Kangaroo Island

After a night spent in Adelaide in a real bed (King Size!), we went to pick-up our rental car by foot with our backpacks on our back at Wicked Campers. We chose this hotel because it was located just 1 km from Wicked Campers. No luck, they moved two days before we arrived, so we had to walk almost 4 km.

We walked and after 1,5 km we took a break in a park to make our shoulders feel better. A 60 year old man was passing by and started to talk to us, “oh you are french, bonjour!”. After 5 minutes, he offered us a lift to Wicked Campers. We accepted with pleasure and walked with him to his place, 300 meters further. And there, oh surprise, the man had a Renault Scenic (the same as yours Catherine, but obviously with the steering wheel on the right). On the road Lauriane asked him if it was not too expensive when there were some repairs to do and he told us that indeed it was a bit more expensive but not so much, “no worries”.

Once arrived, we thanked him a thousand times and wish each other the best for the future.

We took our rental car and used our 100$ voucher (for those who follow). And here we are on the road again. We stopped for one night in Normanville, to go on Kangaroo Island the next day.

On Wednesday, December 3rd, we went to Cape Jervis to take the ferry that would take us on Kangaroo Island. We went to buy our tickets, and the woman who made the booking told us that if she booked us a private room in a backpacker, it would be less expensive than just paying for the ferry. Obviously, we chose the first solution. It cost us 368$ with a night in a backpacker instead of the 384$ initially planned just to take the ferry with our car. A certain amount of money, but it was a win for us.

Kangaroo Island is Australia’s third-largest island. It lies in the state of South Australia 112 km (70 mi) south-west of Adelaide. Its surface area is 4405 km2.
In 1802, British explorer Matthew Flinders named the land ‘Kanguroo Island’ after landing near Kangaroo Head on the north coast of Dudley Peninsula. He met there the French explorer Nicolas Baudin, who named the island ‘Decrès island’ in honour of Denis Decrès. Although the French and the British were at war at the time, the men met peacefully. Baudin mapped much of the island (which is why so many areas have french names like Cape du Couedic or Ravine des Casoars).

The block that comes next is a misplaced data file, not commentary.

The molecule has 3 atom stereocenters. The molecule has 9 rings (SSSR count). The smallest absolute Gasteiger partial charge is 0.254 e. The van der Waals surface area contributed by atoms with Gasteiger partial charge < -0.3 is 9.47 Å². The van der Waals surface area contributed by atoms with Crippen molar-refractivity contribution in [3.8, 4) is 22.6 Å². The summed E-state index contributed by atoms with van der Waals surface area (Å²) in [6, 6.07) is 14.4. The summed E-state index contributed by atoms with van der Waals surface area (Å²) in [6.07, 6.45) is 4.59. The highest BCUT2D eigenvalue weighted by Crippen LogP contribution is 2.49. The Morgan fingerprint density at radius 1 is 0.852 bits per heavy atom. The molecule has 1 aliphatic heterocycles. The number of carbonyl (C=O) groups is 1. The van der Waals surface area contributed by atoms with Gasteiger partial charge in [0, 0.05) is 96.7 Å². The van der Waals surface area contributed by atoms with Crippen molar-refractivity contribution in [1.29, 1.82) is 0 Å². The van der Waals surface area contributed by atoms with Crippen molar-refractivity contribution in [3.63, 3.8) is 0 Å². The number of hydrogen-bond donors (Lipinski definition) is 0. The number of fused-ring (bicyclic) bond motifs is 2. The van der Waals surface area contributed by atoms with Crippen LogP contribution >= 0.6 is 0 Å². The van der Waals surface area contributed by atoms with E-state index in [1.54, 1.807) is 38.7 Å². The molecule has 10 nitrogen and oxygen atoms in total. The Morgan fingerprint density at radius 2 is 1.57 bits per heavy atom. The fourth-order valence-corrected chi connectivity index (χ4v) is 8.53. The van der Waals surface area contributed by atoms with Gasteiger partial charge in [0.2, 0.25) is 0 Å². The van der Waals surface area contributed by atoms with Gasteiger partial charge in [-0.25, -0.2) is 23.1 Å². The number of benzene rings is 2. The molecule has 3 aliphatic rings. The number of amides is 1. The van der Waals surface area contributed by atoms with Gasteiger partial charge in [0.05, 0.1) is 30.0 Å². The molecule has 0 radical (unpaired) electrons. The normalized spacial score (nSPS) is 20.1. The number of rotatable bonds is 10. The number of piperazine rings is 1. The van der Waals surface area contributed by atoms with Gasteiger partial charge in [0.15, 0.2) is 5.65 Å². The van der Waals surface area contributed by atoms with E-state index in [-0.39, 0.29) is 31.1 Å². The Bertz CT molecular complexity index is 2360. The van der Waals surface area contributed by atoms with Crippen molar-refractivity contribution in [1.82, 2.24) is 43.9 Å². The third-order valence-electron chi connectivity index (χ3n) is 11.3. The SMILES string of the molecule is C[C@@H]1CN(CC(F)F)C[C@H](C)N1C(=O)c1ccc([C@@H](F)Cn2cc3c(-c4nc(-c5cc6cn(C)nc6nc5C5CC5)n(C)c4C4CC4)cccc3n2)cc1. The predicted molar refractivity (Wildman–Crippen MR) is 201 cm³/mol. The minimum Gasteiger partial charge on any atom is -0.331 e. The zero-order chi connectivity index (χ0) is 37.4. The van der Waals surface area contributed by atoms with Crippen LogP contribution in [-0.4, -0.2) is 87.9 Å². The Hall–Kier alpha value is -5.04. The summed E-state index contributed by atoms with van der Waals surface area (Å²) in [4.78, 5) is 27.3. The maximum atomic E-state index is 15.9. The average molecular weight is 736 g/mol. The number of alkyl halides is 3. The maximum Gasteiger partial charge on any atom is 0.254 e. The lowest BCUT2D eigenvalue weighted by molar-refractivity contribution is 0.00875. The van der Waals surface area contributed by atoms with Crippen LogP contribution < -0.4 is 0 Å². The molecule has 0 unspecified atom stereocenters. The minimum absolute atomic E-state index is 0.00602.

At our arrival on Kangaroo Island, we went to Kingscote, the most populated town on the island (around 1700 people, 4000 in total). We went to check-in at the backpacker and walked around the city. Not much too do, besides the ‘Pelicans feeding’ at the seaside (daily at 5 pm, 5$ per person).

On our second day on Kangaroo Island, we went to Cape du Couedic where we could admire Admirals Arch.
First, we went to the lighthouse. Although there was a lighthouse at Cape Borda, ships were still wrecked at Cape du Couedic because their captains chose to sail south of Kangaroo Island in preference to using the hazardous Backstairs Passage. Construction of the Cape du Couedic light began in 1907. The light was first lit in 1909 with visibility to 27 miles seawards. The original fuel for the light was kerosene. The light was automated and de-staffed when converted to acetylene gas in 1957. Conversion to electricity occured in 1974.